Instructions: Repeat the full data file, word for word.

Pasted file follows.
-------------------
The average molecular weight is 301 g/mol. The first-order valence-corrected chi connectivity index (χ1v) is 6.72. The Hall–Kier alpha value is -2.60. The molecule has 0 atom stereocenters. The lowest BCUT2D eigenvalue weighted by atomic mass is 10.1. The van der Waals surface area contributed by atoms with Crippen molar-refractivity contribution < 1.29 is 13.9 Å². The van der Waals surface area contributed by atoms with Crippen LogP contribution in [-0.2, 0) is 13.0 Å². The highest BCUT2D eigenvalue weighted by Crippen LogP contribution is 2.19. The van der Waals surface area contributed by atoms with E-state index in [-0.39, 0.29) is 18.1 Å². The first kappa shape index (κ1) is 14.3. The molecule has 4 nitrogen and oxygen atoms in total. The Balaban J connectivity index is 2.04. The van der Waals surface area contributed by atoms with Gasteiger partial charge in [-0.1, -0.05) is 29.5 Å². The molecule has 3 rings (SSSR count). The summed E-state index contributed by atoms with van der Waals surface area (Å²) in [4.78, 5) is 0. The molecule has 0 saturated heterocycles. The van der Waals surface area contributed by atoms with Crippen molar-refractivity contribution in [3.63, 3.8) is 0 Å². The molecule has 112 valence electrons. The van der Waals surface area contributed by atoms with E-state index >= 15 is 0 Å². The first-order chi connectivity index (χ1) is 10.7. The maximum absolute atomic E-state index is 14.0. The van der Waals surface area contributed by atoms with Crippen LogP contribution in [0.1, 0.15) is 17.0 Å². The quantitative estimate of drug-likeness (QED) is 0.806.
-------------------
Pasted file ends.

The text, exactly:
The average molecular weight is 301 g/mol. The first-order valence-corrected chi connectivity index (χ1v) is 6.72. The Hall–Kier alpha value is -2.60. The molecule has 0 atom stereocenters. The lowest BCUT2D eigenvalue weighted by atomic mass is 10.1. The van der Waals surface area contributed by atoms with Crippen molar-refractivity contribution < 1.29 is 13.9 Å². The van der Waals surface area contributed by atoms with Crippen LogP contribution in [-0.2, 0) is 13.0 Å². The highest BCUT2D eigenvalue weighted by Crippen LogP contribution is 2.19. The van der Waals surface area contributed by atoms with E-state index in [-0.39, 0.29) is 18.1 Å². The first kappa shape index (κ1) is 14.3. The molecule has 4 nitrogen and oxygen atoms in total. The Balaban J connectivity index is 2.04. The van der Waals surface area contributed by atoms with Gasteiger partial charge in [-0.1, -0.05) is 29.5 Å². The molecule has 3 rings (SSSR count). The summed E-state index contributed by atoms with van der Waals surface area (Å²) in [4.78, 5) is 0. The molecule has 0 saturated heterocycles. The van der Waals surface area contributed by atoms with Crippen molar-refractivity contribution in [3.63, 3.8) is 0 Å². The molecule has 112 valence electrons. The van der Waals surface area contributed by atoms with E-state index >= 15 is 0 Å². The first-order chi connectivity index (χ1) is 10.7. The maximum absolute atomic E-state index is 14.0. The van der Waals surface area contributed by atoms with Crippen LogP contribution in [0.1, 0.15) is 17.0 Å². The quantitative estimate of drug-likeness (QED) is 0.806.